Dark Emu: Precolonial Australian native society - agricultural or hunter-gatherer?

Ayrton

Ad Honorem
Jan 2017
3,156
Bendigo
http://mpegmedia.abc.net.au/rn/podcast/2013/12/bst_20131216_0636.mp3

I found an audio interview of this author, and made the following notes:

Cane bases a possible 60,000 years ago landfall mostly on archaeological remains​
suggested to be in association with luminescence dates from four well known sites:​
Lake Mungo, Devils Lair, Nauwalabila, and Madjedbebe (Malakunanja II).​
Scott Caine on earliest arrival ...​
Arhnem 61,000 (500 kms from coast)​
SW dates 50,000​
TAS glacial 46,000​
Mungo 52,000​
45,000 Painting Marsupial Lion Philcalea. Leopard like​
6000 galleries, countless thousands of artworks​
25000 Pilbira Region and elsewhere - earliest depiction of faces (70 images)​
Claims that even if these depictions of faces were to be 10,000 years old,​
these are the earliest depictions of the human face.​

Is this claim correct? What is the earliest depiction of the human face from Europe or Asia or elsewhere?
Finding all these posts fascinating, Jack. I am keeping an eye on things here, but staying a little uninvolved to avoid conflict. Keep up the good work.
 

specul8

Ad Honorem
Oct 2016
2,355
Australia
Humans left Africa at least a hundred thousand years before the Toba event.
Earliest Human Remains Outside Africa Were Just Discovered in Israel | Science | Smithsonian

This is supported by the recent Moroccan find
Ancient Fossils from Morocco Mess Up Modern Human Origins

Good stuff Dan. We may be able to expect more of this, our theories are really only based on 'what we have found so far .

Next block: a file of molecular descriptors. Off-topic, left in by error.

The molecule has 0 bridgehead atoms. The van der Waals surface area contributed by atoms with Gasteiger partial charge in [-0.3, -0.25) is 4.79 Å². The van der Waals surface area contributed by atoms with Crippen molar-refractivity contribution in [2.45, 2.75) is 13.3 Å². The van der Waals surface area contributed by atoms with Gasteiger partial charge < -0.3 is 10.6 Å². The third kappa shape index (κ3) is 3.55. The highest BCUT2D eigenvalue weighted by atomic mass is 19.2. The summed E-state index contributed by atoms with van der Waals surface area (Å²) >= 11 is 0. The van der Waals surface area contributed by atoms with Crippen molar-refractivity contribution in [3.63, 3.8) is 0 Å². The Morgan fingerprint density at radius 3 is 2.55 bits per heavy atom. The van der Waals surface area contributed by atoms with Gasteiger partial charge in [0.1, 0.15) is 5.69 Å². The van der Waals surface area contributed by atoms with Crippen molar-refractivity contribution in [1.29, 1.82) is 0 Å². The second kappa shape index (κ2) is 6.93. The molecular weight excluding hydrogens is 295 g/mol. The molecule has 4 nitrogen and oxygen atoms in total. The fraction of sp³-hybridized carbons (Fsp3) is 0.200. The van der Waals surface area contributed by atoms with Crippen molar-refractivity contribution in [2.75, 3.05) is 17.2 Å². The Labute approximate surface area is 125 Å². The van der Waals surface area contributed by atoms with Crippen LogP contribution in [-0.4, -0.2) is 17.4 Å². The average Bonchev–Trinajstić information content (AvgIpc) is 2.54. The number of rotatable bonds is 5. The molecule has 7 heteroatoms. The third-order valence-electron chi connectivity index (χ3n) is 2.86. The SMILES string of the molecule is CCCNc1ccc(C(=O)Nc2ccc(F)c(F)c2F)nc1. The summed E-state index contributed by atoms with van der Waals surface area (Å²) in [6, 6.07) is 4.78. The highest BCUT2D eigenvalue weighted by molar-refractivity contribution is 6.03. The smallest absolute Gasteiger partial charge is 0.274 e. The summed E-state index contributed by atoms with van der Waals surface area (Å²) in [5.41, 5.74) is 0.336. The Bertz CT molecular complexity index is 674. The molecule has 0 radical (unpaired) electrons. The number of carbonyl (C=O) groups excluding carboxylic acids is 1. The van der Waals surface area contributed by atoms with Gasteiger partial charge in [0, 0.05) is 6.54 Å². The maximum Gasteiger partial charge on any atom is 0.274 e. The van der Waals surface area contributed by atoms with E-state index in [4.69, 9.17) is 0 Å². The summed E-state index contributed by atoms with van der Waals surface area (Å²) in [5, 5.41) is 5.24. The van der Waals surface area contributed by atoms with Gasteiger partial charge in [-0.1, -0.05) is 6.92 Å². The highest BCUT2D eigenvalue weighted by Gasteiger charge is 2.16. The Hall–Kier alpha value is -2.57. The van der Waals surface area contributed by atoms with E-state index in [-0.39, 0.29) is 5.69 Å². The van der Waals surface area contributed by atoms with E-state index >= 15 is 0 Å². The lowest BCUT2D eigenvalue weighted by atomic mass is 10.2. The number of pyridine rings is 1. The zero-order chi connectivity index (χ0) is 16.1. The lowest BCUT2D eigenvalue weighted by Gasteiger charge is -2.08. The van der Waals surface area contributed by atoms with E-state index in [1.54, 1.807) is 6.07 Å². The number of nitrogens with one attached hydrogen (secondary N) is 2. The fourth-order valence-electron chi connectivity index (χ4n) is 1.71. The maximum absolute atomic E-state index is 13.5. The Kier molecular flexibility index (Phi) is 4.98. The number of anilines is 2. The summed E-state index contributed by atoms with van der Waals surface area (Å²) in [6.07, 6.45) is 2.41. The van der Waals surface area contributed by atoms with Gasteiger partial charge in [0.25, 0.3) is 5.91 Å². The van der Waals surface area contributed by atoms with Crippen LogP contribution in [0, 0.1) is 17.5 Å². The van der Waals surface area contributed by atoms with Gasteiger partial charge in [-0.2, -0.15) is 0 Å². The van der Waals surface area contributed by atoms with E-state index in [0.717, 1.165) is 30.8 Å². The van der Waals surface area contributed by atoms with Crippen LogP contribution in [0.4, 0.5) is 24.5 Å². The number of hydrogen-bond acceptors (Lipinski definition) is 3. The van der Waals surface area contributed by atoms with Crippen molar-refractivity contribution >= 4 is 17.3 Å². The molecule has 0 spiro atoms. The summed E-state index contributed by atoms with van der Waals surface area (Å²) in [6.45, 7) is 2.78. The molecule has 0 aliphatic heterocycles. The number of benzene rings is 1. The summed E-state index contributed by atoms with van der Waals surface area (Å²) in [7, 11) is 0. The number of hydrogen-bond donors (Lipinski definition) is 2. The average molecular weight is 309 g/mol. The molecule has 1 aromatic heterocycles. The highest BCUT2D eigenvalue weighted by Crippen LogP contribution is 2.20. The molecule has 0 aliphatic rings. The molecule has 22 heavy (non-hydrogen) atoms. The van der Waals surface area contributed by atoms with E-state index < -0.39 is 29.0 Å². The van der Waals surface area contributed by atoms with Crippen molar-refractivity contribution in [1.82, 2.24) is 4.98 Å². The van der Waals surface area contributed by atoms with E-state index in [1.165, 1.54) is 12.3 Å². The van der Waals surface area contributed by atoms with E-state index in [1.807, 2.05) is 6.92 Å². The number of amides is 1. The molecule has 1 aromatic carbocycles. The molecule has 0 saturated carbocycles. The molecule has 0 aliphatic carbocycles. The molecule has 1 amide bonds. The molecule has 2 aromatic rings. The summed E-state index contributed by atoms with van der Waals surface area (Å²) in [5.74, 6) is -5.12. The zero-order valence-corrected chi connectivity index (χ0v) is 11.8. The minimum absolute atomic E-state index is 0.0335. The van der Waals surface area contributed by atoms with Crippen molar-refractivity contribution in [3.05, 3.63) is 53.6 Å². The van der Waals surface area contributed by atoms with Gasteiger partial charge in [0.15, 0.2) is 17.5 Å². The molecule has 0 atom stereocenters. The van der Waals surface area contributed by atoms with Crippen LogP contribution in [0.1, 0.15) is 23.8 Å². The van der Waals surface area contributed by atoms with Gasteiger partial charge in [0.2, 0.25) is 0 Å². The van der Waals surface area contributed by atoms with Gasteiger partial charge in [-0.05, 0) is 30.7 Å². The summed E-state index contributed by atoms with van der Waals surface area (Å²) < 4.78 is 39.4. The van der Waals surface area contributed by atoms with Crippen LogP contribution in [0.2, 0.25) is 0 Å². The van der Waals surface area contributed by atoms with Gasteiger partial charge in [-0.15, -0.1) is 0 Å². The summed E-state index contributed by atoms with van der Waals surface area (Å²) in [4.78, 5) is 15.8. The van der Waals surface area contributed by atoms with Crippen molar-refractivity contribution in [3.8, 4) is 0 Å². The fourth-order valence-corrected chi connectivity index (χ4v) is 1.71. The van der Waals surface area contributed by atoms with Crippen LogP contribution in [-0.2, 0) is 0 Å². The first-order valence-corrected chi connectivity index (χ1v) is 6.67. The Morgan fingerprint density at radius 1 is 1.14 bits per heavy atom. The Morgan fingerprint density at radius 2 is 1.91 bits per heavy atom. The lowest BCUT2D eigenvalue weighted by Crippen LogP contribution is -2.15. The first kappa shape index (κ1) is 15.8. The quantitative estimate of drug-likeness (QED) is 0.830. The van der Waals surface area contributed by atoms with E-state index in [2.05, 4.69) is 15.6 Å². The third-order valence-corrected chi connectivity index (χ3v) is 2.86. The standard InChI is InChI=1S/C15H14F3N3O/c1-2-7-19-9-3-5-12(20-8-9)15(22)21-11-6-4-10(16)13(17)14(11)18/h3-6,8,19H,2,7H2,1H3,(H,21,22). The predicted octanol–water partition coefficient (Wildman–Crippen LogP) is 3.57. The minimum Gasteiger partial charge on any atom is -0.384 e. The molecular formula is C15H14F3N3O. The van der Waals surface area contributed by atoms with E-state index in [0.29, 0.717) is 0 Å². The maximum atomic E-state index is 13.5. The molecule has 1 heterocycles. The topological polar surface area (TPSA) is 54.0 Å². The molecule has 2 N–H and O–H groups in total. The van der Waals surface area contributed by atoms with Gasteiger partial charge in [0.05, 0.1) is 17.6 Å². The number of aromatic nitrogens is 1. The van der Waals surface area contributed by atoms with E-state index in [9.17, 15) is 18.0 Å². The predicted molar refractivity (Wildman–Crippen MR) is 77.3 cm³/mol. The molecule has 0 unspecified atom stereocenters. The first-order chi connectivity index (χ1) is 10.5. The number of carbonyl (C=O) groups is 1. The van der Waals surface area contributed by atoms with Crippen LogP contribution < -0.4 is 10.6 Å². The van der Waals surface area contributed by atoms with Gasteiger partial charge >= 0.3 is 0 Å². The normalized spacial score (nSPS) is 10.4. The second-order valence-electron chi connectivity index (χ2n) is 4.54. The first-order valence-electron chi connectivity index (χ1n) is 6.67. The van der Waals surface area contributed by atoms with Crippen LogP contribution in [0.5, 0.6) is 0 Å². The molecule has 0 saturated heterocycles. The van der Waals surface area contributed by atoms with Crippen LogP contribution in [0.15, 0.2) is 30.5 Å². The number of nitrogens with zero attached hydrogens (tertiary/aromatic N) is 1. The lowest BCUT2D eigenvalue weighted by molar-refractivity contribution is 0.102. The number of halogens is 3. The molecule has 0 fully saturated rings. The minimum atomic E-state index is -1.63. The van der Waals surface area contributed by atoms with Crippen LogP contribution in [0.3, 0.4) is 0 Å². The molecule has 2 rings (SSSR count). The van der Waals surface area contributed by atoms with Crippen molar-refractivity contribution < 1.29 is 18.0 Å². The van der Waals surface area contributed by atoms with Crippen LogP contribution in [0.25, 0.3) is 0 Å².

I think two dynamics may have contributed to this ; an 'ancient Sahara Pump Theory' and the 'Gulf Entrance Shifting Sandbar Theory ' . (okay, I made up the last one ) .

At times, not just 'geologically recently' but going far back, the Sahara area may have been fertile and a corridor to the north African / Mediterranean coast . Early peoples may have ended up there, but not continued, or moved on, or moved back. But it appears some remains are present . At other times the desertification of the Sahara would have been a barrier, driving people towards the Nile valley area, / route .

Sahara pump theory - Wikipedia

As far as remains in Israel go (and some other very early evidence elsewhere related to that 'route' ) as opposed to early settlement in SEA, that depends on which way migrations went, following the coast and during what era ; one that had a sandbar crossing across the gulfs allowed coastal ingress across to India. At times of no sand bars, coastal 'beach combing migratory' would have followed the coast up the Red Sea, or up the Persian Gulf .

1538254951415.png
 
May 2011
2,652
Rural Australia
May 2011
2,652
Rural Australia
Good stuff Dan. We may be able to expect more of this, our theories are really only based on 'what we have found so far .
This is a good point specul8. I was not aware that the "Out of Africa" theory proposed various "waves" at different times, and how close the "last wave" coincides with the settlement of Australia by the ancestors of the First People.